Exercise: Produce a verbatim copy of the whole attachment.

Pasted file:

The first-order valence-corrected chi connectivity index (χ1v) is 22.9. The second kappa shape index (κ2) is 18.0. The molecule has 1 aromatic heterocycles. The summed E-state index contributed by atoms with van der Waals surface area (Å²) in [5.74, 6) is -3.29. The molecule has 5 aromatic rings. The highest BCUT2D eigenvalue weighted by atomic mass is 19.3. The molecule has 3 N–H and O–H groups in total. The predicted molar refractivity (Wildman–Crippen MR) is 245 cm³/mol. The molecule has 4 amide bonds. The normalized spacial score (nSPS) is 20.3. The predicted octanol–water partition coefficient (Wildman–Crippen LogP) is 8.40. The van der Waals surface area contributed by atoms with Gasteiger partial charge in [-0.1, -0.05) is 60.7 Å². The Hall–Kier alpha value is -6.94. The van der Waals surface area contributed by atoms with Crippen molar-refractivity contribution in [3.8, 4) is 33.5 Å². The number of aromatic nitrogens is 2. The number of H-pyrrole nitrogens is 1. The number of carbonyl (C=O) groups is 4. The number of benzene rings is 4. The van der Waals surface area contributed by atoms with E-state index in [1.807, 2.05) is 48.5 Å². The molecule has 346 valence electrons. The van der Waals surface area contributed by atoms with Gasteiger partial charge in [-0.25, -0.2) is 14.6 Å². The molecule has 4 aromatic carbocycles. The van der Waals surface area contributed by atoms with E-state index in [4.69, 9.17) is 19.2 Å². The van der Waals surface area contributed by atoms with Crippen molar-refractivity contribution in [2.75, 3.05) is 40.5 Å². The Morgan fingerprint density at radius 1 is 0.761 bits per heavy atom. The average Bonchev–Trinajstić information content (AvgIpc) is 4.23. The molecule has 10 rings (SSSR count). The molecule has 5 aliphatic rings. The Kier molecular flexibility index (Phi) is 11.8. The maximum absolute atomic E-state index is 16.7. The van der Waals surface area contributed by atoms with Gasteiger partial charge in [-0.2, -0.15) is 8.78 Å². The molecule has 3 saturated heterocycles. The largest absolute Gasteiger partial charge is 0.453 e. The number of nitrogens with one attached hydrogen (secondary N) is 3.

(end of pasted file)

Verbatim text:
The first-order valence-corrected chi connectivity index (χ1v) is 22.9. The second kappa shape index (κ2) is 18.0. The molecule has 1 aromatic heterocycles. The summed E-state index contributed by atoms with van der Waals surface area (Å²) in [5.74, 6) is -3.29. The molecule has 5 aromatic rings. The highest BCUT2D eigenvalue weighted by atomic mass is 19.3. The molecule has 3 N–H and O–H groups in total. The predicted molar refractivity (Wildman–Crippen MR) is 245 cm³/mol. The molecule has 4 amide bonds. The normalized spacial score (nSPS) is 20.3. The predicted octanol–water partition coefficient (Wildman–Crippen LogP) is 8.40. The van der Waals surface area contributed by atoms with Gasteiger partial charge in [-0.1, -0.05) is 60.7 Å². The Hall–Kier alpha value is -6.94. The van der Waals surface area contributed by atoms with Crippen molar-refractivity contribution in [3.8, 4) is 33.5 Å². The number of aromatic nitrogens is 2. The number of H-pyrrole nitrogens is 1. The number of carbonyl (C=O) groups is 4. The number of benzene rings is 4. The van der Waals surface area contributed by atoms with E-state index in [1.807, 2.05) is 48.5 Å². The molecule has 346 valence electrons. The van der Waals surface area contributed by atoms with Gasteiger partial charge in [-0.25, -0.2) is 14.6 Å². The molecule has 4 aromatic carbocycles. The van der Waals surface area contributed by atoms with E-state index in [4.69, 9.17) is 19.2 Å². The van der Waals surface area contributed by atoms with Crippen molar-refractivity contribution in [2.75, 3.05) is 40.5 Å². The Morgan fingerprint density at radius 1 is 0.761 bits per heavy atom. The average Bonchev–Trinajstić information content (AvgIpc) is 4.23. The molecule has 10 rings (SSSR count). The molecule has 5 aliphatic rings. The Kier molecular flexibility index (Phi) is 11.8. The maximum absolute atomic E-state index is 16.7. The van der Waals surface area contributed by atoms with Gasteiger partial charge in [-0.2, -0.15) is 8.78 Å². The molecule has 3 saturated heterocycles. The largest absolute Gasteiger partial charge is 0.453 e. The number of nitrogens with one attached hydrogen (secondary N) is 3.